Charles II Silver Lidded Tankard
Charles II Silver Lidded Tankard
Charles II Silver Lidded Tankard
Charles II Silver Lidded Tankard
Charles II Silver Lidded Tankard
Charles II Silver Lidded Tankard
Charles II Silver Lidded Tankard
Charles II Silver Lidded Tankard
Charles II Silver Lidded Tankard
Charles II Silver Lidded Tankard
Charles II Silver Lidded Tankard

ROBERT POCOCK (worked 1666-1692)

Charles II Silver Lidded Tankard

1676 London England

Offered by waxantiques

£7,500 gbp
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A good early English silver flat top lidded tankard in sterling silver, the scroll handle having a decorative thumb piece. Good patina. The lovely plain design and hand beaten silver is very charming. To the front there is a hand engraved armorial within tied plumage, very typical of this date. Contains 1400 ml. Weight 832 grams, 26.7 troy ounces. Height 18 cms (to top of thumb piece). Spread 19.5. Diameter 12 (top), 13.5 cms (base). Fully marked on lid and base, handle unmarked. London 1676. Makers mark RP* (see Jacksons page 128), probably Robert Pocock free 1666, died c.1692 (attribution by Dr David Mitchell in “Silversmiths in Elizabethan and Stuart London”).
This rare antique silver tankard is in very good condition with no damage or apparent restoration. Good patina. An attractive feature is the blobby mercury solder underneath and on the hinge which is completely original in the manufacture. The lid and body have matching English silver hallmarks, some marks are rubbed; the lid bears traces of the date letter "T" in the correct shield, the leopards head and lion mark are the same as those on the body. There is no makers mark on the lid and handle which is often the case.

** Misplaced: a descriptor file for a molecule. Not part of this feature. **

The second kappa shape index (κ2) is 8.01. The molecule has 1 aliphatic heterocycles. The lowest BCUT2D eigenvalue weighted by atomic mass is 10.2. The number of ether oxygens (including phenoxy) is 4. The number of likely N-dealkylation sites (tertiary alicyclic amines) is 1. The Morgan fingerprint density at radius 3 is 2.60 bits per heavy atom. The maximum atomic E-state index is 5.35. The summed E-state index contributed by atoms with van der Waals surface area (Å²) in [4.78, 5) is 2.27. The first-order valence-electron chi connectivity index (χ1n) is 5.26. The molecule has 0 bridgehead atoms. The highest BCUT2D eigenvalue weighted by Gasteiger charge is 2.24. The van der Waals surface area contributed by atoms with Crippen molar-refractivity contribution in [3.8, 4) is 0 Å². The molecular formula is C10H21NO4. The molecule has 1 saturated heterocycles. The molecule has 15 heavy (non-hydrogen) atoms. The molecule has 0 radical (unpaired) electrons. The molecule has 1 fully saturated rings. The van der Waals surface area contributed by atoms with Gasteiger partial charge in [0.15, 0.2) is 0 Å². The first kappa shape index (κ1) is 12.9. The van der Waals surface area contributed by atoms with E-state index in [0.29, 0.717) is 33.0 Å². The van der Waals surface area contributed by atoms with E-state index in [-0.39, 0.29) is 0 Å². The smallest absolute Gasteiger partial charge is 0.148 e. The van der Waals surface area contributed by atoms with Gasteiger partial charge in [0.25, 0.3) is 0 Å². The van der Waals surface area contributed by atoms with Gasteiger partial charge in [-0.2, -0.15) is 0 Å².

Please note that this item is not new and will show moderate signs of wear commensurate with age. Reflections in the photograph may detract from the true representation of this item.
Stock Code
9164
Medium
silver
Signed/Inscribed
*It is unusual to have a maker’s name for a piece of silver of this early date as there are no precise records of silver makers’ marks prior to 1697. All records were destroyed in the fire at Goldsmiths Hall in 1681 when the Assay Office and apartments of the Assayer and Clerk in the south west wing of the building were burned down. From 1697 onwards Goldsmiths Hall has preserved a complete record of workmen’s marks, addresses, together with their names and the dates. Sometimes the details of makers can be discovered from old records such as the inventories of noble houses and other institutions. The first surviving record at Goldsmiths Hall is the 1682 copper plate made to start the recording process again. This has recently prompted a study by Dr David Mitchell, supported by Goldsmiths Hall, resulting in the publication of his 2017 “Silversmiths in Elizabethan and Stuart London”. This reference work identifies previously unknown makers marks and assigns marks struck on existing plate to individuals (attributions for 540 separate marks).
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